- “To that extent, as radical as I think people try to characterize the Warren Court, it wasn’t that radical. It didn’t break free from the essential constraints that were placed by the founding fathers in the Constitution, at least as its been interpreted and Warren Court interpreted in the same way, that generally the Constitution is a charter of negative liberties. Says what the states can’t do to you. Says what the Federal government can’t do to you, but doesn’t say what the Federal government or State government must do on your behalf, and that hasn’t shifted and one of the, I think, tragedies of the civil rights movement was, um, because the civil rights movement became so court focused I think there was a tendency to lose track of the political and community organizing and activities on the ground that are able to put together the actual coalition of powers through which you bring about redistributive change. In some ways we still suffer from that.”
- “Its better for everybody if we spread the wealth around”
Michelle Obama Quotes:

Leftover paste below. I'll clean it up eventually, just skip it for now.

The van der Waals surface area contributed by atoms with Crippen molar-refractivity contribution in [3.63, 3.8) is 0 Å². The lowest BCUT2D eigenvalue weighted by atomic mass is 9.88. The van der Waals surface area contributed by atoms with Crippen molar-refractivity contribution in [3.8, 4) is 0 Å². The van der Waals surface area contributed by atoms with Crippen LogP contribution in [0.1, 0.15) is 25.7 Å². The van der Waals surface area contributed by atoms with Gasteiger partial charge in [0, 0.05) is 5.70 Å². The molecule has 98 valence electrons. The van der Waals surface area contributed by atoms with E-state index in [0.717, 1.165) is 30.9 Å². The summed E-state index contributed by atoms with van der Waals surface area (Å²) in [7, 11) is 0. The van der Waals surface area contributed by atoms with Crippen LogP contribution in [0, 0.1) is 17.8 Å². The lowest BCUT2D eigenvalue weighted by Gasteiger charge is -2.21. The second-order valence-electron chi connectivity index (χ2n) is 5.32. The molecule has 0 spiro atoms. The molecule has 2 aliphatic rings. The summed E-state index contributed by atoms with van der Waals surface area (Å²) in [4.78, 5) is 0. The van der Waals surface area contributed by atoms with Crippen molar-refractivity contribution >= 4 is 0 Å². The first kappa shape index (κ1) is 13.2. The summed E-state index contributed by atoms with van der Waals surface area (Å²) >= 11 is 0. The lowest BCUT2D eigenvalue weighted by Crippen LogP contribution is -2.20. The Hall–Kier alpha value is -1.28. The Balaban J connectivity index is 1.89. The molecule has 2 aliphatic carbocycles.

- January 23, 2008 – “We don’t like being pushed outside of our comfort zones. You know it right here on this campus. You know people sitting at different tables, y’all living in different dorms. I was there. Y’all not talking to each another, taking advantage of the fact that you’re in this diverse community because sometimes it’s easier to hold onto your own stereotypes and misconceptions, it makes you feel justified in your ignorance. That’s America. So the challenge for us is, are we ready for change?”
- February 19, 2008 – “What we’ve learned over this year is that hope is making a comeback. It is making a comeback, and let me tell you something, for the first time in my adult lifetime, I’m really proud of my country, and not just because Barack has done well, but because I think people are hungry for change. And I have been desperate to see our country moving in that direction and just not feeling so alone in my frustration and disappointment. I’ve seen people who are hungry to be unified around some basic, common issues, and it’s made me proud.”